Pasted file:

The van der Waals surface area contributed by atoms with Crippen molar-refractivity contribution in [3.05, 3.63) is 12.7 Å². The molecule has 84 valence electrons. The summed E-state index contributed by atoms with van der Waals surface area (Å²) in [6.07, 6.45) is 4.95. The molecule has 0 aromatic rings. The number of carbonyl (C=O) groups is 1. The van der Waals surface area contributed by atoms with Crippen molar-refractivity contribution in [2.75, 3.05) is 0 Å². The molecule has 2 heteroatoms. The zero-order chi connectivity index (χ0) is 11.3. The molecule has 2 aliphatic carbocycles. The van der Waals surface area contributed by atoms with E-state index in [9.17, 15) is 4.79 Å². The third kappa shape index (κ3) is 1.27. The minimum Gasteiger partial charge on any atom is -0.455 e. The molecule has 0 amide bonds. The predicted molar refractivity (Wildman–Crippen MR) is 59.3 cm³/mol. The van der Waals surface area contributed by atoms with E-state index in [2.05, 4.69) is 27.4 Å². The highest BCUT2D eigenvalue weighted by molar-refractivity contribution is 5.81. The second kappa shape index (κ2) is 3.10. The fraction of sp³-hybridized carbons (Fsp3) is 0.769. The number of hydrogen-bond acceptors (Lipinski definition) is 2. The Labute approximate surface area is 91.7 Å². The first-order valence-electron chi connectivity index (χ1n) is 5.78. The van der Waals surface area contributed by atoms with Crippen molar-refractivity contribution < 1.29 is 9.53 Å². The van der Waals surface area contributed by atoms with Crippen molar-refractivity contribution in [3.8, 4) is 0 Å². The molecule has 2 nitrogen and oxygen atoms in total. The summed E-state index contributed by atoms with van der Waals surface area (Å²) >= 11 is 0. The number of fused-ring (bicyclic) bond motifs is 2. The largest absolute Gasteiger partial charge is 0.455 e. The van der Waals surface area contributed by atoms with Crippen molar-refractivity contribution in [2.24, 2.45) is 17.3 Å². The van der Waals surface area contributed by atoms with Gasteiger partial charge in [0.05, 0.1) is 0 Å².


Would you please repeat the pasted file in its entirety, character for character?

The van der Waals surface area contributed by atoms with Crippen molar-refractivity contribution in [3.05, 3.63) is 12.7 Å². The molecule has 84 valence electrons. The summed E-state index contributed by atoms with van der Waals surface area (Å²) in [6.07, 6.45) is 4.95. The molecule has 0 aromatic rings. The number of carbonyl (C=O) groups is 1. The van der Waals surface area contributed by atoms with Crippen molar-refractivity contribution in [2.75, 3.05) is 0 Å². The molecule has 2 heteroatoms. The zero-order chi connectivity index (χ0) is 11.3. The molecule has 2 aliphatic carbocycles. The van der Waals surface area contributed by atoms with E-state index in [9.17, 15) is 4.79 Å². The third kappa shape index (κ3) is 1.27. The minimum Gasteiger partial charge on any atom is -0.455 e. The molecule has 0 amide bonds. The predicted molar refractivity (Wildman–Crippen MR) is 59.3 cm³/mol. The van der Waals surface area contributed by atoms with E-state index in [2.05, 4.69) is 27.4 Å². The highest BCUT2D eigenvalue weighted by molar-refractivity contribution is 5.81. The second kappa shape index (κ2) is 3.10. The fraction of sp³-hybridized carbons (Fsp3) is 0.769. The number of hydrogen-bond acceptors (Lipinski definition) is 2. The Labute approximate surface area is 91.7 Å². The first-order valence-electron chi connectivity index (χ1n) is 5.78. The van der Waals surface area contributed by atoms with Crippen molar-refractivity contribution < 1.29 is 9.53 Å². The van der Waals surface area contributed by atoms with Crippen molar-refractivity contribution in [3.8, 4) is 0 Å². The molecule has 2 nitrogen and oxygen atoms in total. The summed E-state index contributed by atoms with van der Waals surface area (Å²) >= 11 is 0. The number of fused-ring (bicyclic) bond motifs is 2. The largest absolute Gasteiger partial charge is 0.455 e. The van der Waals surface area contributed by atoms with Crippen molar-refractivity contribution in [2.24, 2.45) is 17.3 Å². The van der Waals surface area contributed by atoms with Gasteiger partial charge in [0.05, 0.1) is 0 Å².